Now, thanks to this school board, the people of Eastern Tennessee are once again being portrayed as moronic hayseeds whose primitive ideas about education aren’t so much material for satire as they are a reason for the rest of us to feel morally superior to them.

Still, once we’re done alternately mocking and denouncing the McMinn County book-banners, we should be wary of embracing the narrative that Spiegelman and other like-minded figures on the left are eager to impose on this controversy.

After all, there is a world of difference between book censorship and the nationwide backlash against critical race theory.

The leftist talking point that such indoctrination in the schools is non-existent is gaslighting. Elementary-school kids are not being drilled in the higher academic version of this leftist worldview in which race consciousness is regarded as the only relevant way to think about an individual or society. But a watered-down version of it, whereby children are inculcated in ideas about collective identity in which the world is divided between those who are deemed victims solely because of their skin color and others are pronounced guilty of white privilege because of their background, is spreading in the schools. It is being incorporated into lesson plans, activities and books that have become required reading.

The fact that critical race theory and its corollary—intersectionality—enable and spread anti-Semitism is alarming even for many traditional Jewish liberals, who are outraged about what is being taught. Their anger is a function of what is actually happening throughout the country and not because they were misled, as leftist outlets would have us believe, by reports on Fox News.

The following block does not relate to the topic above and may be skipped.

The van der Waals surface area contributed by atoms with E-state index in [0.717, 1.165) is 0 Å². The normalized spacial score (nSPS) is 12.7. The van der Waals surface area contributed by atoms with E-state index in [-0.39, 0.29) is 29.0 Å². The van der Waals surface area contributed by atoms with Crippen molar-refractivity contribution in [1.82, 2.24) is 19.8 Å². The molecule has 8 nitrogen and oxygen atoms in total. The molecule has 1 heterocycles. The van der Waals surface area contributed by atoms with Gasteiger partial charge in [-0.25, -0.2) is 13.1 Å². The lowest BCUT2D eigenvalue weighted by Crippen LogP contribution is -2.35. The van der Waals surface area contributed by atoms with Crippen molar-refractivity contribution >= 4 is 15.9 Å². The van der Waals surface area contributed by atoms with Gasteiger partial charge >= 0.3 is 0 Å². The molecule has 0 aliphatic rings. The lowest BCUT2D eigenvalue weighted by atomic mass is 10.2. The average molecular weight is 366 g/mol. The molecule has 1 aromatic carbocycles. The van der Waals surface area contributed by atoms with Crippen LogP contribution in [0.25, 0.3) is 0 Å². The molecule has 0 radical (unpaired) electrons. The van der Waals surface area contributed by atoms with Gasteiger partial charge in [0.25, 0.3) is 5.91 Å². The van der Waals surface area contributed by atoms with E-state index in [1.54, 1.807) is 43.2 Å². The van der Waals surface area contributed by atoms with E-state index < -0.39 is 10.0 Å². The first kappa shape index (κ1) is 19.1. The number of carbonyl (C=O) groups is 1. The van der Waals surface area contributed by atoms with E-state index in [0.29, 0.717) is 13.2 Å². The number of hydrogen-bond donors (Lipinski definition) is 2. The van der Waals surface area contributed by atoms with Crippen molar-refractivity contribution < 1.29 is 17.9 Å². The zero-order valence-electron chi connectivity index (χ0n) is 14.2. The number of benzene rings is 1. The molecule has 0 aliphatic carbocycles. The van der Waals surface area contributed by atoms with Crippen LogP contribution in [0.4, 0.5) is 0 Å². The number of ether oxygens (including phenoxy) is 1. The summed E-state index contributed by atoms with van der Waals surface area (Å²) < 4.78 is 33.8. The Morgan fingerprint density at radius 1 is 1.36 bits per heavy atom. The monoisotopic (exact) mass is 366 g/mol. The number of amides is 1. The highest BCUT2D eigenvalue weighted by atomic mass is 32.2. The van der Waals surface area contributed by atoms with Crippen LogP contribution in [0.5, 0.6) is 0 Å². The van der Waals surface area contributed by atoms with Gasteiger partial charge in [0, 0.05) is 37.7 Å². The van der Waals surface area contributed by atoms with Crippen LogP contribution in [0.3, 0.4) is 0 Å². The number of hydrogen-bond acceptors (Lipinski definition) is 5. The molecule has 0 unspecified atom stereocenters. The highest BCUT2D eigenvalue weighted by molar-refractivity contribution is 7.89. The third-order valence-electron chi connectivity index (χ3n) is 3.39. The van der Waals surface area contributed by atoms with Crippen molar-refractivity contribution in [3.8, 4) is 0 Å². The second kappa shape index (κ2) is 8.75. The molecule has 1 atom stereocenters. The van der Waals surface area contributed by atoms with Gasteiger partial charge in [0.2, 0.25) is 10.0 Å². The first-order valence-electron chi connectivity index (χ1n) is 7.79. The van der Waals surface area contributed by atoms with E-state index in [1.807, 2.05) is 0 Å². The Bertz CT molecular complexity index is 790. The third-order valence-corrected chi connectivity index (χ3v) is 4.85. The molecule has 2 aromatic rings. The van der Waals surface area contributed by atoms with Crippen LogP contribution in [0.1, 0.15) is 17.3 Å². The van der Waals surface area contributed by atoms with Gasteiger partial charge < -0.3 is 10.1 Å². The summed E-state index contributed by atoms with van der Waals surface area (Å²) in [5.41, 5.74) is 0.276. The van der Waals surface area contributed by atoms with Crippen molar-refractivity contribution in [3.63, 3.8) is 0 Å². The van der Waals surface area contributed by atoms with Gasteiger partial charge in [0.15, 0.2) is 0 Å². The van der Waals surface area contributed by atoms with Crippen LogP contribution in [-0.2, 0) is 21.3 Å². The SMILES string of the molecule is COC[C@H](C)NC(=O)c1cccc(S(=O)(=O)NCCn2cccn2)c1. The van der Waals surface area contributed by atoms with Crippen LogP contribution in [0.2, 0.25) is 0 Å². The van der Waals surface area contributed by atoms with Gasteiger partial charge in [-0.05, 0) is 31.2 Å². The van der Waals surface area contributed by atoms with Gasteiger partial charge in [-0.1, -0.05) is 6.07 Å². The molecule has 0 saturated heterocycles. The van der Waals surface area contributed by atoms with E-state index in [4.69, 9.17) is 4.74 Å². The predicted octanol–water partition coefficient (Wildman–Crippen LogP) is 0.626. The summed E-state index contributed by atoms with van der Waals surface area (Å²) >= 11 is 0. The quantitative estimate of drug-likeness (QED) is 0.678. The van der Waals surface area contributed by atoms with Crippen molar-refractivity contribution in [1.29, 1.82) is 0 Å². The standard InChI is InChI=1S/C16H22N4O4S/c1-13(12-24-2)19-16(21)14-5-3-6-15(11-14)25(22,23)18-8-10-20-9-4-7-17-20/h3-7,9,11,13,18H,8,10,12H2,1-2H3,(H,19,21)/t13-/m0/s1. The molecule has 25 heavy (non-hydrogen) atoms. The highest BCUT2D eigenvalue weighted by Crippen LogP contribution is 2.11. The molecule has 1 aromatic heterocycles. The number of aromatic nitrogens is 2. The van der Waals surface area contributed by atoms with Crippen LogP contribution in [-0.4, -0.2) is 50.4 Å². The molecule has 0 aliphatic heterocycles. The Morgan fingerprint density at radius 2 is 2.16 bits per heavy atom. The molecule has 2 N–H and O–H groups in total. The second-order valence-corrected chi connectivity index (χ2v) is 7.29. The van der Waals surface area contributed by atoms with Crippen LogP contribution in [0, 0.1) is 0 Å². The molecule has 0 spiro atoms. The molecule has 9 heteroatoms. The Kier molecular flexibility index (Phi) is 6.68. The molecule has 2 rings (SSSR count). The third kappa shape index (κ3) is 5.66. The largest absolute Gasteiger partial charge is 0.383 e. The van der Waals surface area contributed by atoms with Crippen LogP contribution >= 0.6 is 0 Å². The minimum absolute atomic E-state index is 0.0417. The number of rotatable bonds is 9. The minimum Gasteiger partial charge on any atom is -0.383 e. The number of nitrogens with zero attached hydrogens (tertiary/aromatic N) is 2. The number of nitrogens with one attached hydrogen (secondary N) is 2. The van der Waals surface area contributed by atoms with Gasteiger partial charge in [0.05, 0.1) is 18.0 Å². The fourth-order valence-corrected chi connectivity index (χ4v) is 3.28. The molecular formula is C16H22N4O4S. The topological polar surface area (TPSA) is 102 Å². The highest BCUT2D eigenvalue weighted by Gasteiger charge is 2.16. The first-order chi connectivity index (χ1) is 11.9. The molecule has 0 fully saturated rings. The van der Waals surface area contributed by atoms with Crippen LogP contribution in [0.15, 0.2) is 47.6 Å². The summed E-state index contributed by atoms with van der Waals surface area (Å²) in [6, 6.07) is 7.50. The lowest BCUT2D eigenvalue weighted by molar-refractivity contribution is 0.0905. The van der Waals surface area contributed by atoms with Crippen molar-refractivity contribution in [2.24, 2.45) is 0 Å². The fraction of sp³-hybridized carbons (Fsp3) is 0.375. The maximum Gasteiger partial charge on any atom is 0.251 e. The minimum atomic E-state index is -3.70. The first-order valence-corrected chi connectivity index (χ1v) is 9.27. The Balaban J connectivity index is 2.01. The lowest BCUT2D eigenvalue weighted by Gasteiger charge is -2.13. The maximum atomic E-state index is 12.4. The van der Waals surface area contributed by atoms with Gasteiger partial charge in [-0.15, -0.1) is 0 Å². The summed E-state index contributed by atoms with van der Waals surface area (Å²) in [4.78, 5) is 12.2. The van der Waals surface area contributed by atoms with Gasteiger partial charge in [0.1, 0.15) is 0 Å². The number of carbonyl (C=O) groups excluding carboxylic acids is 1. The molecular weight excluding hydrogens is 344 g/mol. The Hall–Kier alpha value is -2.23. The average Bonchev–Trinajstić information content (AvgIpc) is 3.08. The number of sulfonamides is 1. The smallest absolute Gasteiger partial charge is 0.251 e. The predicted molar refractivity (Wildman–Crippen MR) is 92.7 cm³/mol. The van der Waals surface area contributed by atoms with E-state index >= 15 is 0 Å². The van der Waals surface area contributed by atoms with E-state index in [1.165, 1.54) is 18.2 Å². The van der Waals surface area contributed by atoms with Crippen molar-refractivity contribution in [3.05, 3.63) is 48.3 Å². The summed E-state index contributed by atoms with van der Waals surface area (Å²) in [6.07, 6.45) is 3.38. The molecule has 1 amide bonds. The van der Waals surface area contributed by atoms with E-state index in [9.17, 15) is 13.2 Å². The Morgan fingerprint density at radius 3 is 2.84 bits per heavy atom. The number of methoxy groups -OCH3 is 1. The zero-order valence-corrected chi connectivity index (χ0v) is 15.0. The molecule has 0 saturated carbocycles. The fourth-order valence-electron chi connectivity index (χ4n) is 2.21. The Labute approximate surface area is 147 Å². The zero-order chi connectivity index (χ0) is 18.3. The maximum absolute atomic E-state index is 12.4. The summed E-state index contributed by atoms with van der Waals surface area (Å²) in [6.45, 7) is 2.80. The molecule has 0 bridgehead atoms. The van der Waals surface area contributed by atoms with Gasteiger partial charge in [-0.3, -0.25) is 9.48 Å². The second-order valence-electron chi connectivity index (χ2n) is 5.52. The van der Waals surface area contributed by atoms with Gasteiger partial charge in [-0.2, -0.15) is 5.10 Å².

Indeed, it was hardly surprising that the Maus controversy sparked a bizarre and ignorant discussion about the Holocaust on ABC’s “The View” talk show in which Whoopi Goldberg (someone who has claimed that she “identifies” as a Jew even though she is not Jewish and is unsupportive of actual Jewish causes or beliefs) moved from mocking the Tennesseans and implying that they were actual anti-Semites to claiming that the Holocaust was merely “white people doing it to white people.” The discussion, which was supposedly an effort to promote Holocaust education, illustrated the problem with universalizing this unique event into one merely about “man’s inhumanity to man.”

The censors we should be most worried about are not isolated rural school boards that make bad decisions about books based on their concerns about the way popular culture is immersing their kids in a deluge of vulgarity and explicit sexual images. Rather, it is the woke commissars infiltrating the education bureaucracy and the arts that are imposing fallacious versions of American history, like The New York Times’ error-ridden “1619 Project,” and other efforts seeking to divide Americans on the basis of race and redefining Jews as beneficiaries of “white privilege.” It is they who are seeking to rid the libraries and the classrooms of content that is seeped in traditional patriotism. They are the ones who want to ban belief in the ideals of a colorblind society based on equal opportunity and replace it with a racialist catechism rooted in the false god of “equity.” No one should be banning Maus from school, but this kerfuffle should not be used as a false cover behind which the woke purge of American education and culture should be able to hide.

Jonathan S. Tobin is editor-in-chief of JNS (Jewish News Syndicate). Follow him on Twitter at: @jonathans_tobin.

JNS

Support
Jewish News Syndicate


With geographic, political and social divides growing wider, high-quality reporting and informed analysis are more important than ever to keep people connected.

Our ability to cover the most important issues in Israel and throughout the Jewish world—without the standard media bias—depends on the support of committed readers.

If you appreciate the value of our news service and recognize how JNS stands out among the competition, please click on the link and make a one-time or monthly contribution.

We appreciate your support.